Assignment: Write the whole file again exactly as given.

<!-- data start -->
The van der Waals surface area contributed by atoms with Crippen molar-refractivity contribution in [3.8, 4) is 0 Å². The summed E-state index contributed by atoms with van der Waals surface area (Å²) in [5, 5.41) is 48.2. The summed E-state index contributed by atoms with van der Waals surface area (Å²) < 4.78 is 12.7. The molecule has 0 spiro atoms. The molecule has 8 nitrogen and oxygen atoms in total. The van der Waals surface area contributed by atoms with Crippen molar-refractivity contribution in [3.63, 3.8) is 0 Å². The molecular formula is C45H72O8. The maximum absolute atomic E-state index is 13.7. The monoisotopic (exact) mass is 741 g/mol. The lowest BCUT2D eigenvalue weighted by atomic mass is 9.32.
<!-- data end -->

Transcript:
The van der Waals surface area contributed by atoms with Crippen molar-refractivity contribution in [3.8, 4) is 0 Å². The summed E-state index contributed by atoms with van der Waals surface area (Å²) in [5, 5.41) is 48.2. The summed E-state index contributed by atoms with van der Waals surface area (Å²) < 4.78 is 12.7. The molecule has 0 spiro atoms. The molecule has 8 nitrogen and oxygen atoms in total. The van der Waals surface area contributed by atoms with Crippen molar-refractivity contribution in [3.63, 3.8) is 0 Å². The molecular formula is C45H72O8. The maximum absolute atomic E-state index is 13.7. The monoisotopic (exact) mass is 741 g/mol. The lowest BCUT2D eigenvalue weighted by atomic mass is 9.32.